Last week saw the announcement of two trilogies. One for a story about a soldier who traveled the galaxy, fighting, gaining and losing friends, in an effort to save the universe, and another about an Italian who had been thrust into a world he had never before known about and ended up spending most of his life in its enigmatic embrace. Both series of games are great within their own right and their respective owners deemed it time to bundle these games into collections of their own. Unfortunately, not all of their content seems to be coming along with them. At least, not without a little green something from you.
Wait, that’s too much green!
It recently came to light that the Mass Effect Trilogy won’t contain all of the DLC we’ve come to know about since the series began. In fact, between the PC and Xbox 360 versions, only the PC release is known to come with the Mass Effect 1 DLC. How silly is that? Oh, sure, it’s nice that the trilogy comes with the Cerberus Network and Mass Effect 3’s Online Pass, but what about Lair of the Shadow Broker or Kasumi Stolen Memory? Hell, The Arrival DLC ties directly into Mass Effect 3’s opening and that’s not even being offered on-disc. Come on! Including the Online Pass shouldn’t be a bullet point on the ‘why-you-should-buy-this’ list because it was already given to people who bought the individual game(s) back when it first released.
Meanwhile, with Assassin’s Creed’s Ezio Trilogy, a PS3 exclusive, Assassin’s Creed II decides to be nice and come with the two DLC add-ons—the Battle of Forli and The Bonfire of the Vanities—that fill in that weird gap in the game, but AC: Brotherhood’s DLC, The Da Vinci Disappearance and AC: Revelations’ Multiplayer and The Lost Archive DLC have failed to even be mentioned in its corresponding announcement post. After specifically stating that Assassin’s Creed II would come with all of its DLC, one would be led to assume that the DLC for the latter two games wasn’t mentioned because they wouldn’t be included.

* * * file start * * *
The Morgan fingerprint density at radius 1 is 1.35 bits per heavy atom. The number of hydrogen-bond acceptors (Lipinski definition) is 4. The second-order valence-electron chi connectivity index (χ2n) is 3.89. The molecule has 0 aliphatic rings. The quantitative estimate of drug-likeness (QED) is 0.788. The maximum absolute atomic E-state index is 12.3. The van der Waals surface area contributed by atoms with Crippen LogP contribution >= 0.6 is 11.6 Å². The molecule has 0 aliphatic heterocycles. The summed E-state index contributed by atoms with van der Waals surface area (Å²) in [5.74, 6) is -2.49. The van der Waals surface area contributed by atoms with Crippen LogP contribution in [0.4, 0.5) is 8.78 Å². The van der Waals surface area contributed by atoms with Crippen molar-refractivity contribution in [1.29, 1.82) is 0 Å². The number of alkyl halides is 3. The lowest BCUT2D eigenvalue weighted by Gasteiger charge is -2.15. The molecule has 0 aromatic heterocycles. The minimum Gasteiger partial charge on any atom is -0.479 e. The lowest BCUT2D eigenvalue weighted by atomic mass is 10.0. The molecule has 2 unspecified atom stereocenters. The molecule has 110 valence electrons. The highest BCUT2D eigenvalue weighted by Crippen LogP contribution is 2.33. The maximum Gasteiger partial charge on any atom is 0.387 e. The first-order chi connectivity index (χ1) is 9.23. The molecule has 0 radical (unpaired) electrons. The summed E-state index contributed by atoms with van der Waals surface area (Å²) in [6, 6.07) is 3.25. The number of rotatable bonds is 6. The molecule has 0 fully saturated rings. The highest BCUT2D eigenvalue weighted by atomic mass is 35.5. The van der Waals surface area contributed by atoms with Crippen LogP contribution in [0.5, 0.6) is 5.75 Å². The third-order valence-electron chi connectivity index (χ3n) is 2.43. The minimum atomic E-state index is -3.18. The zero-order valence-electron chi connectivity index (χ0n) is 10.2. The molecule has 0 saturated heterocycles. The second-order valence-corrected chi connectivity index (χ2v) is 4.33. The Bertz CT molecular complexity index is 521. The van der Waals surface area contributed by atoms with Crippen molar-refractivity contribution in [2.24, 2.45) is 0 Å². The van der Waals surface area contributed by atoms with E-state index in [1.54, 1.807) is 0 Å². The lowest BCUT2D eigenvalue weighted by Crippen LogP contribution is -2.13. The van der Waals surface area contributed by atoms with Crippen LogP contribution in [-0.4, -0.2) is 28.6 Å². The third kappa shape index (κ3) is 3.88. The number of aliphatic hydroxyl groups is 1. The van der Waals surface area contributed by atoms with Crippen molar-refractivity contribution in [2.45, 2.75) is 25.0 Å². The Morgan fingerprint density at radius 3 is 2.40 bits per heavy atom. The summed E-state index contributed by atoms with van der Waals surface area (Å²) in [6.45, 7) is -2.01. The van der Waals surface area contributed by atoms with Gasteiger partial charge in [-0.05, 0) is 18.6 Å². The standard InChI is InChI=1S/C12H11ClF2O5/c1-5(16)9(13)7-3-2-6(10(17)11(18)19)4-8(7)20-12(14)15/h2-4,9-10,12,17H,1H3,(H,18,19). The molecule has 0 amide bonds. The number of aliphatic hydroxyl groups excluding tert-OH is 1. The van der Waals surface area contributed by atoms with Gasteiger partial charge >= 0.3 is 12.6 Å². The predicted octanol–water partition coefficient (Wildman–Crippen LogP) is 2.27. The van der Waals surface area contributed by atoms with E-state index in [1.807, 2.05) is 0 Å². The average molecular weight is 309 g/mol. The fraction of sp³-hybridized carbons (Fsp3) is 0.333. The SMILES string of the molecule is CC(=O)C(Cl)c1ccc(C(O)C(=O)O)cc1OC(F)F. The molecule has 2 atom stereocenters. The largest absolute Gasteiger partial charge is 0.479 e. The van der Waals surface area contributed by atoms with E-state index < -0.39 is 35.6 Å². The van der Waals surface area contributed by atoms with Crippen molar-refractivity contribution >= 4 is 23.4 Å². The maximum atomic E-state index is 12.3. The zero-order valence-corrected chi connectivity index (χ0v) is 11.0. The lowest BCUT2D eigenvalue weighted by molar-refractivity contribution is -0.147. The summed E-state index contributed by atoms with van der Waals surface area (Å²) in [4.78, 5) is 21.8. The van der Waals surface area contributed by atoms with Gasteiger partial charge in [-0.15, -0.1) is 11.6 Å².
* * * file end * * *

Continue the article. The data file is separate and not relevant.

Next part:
Now, when it comes to the Ezio Trilogy, you could probably do just fine without its DLC, as it can be either hit or miss, but Mass Effect? A game all about plot and its characters? Not including that DLC almost feels like an insult. To the best of my knowledge, Mass Effect 3 doesn’t have a Game of the Year Edition, and this trilogy could have taken its place, but no. Instead we’re given a trilogy that can’t offer the same content across three different platforms and we’re then expected to put up money for the rest. Let’s not forget, the Mass Effect games have no problem referencing the DLC, even if you didn’t play them. Remember the one off, ‘Looks like the new Shadow Broker’ line in Mass Effect 3, when you’re saving the female Krogan?
Clearly, there’s no problem with including Bring Down the Sky and Pinnacle Station for Mass Effect on the PC, so I’d be interested in knowing what’s holding the rest back. What makes the PC so special that it gets content another system won’t? Is it an EA thing? Because I have a hard time believing the guys at Bioware would honestly think this was a good deal. And why does the PS3 seem to be so neglected? It’s version of the trilogy has neither a release date nor details on what content it’ll have.
Collections/Bundles like this are supposed to offer consumers all the content they’ll need at a reasonable price. It implies that it’s the only purchase you’ll need to make in order to get everything you need, but that’s not what’s happening. God of War did it, Ratchet & Clank did, inFAMOUS did it. So why is it that two of the biggest franchises of this generation can’t seem to get it right?
I say this to both The Mass Effect Trilogy and the Ezio Trilogy, but more so to the former, and also as a huge fan: If you can’t give it all, then why even bother to begin with? Don’t belittle all the content you have to give by holding it back so that you can squeeze out more money. It’s an insult. To consumers, as well as yourself.
Kyree didn't have an N64 or Dreamcast as a kid (so sad) and he doesn't remember finishing any of his PlayStation games, but skip to the PS2/GC/Xbox era and everything changed. He hasn't been outside to play tag in forever, but he can recall playing way too much Smash Bros. and even more Kingdom Hearts; seriously, he can recite lines from it. I think he may have a problem.
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Last week saw the announcement of two trilogies. One for a story about a soldier who traveled the galaxy, fighting, gaining and losing friends, in an effort to save the universe, and another about an Italian who had been thrust into a world he had never before known about and ended up spending most of his life in its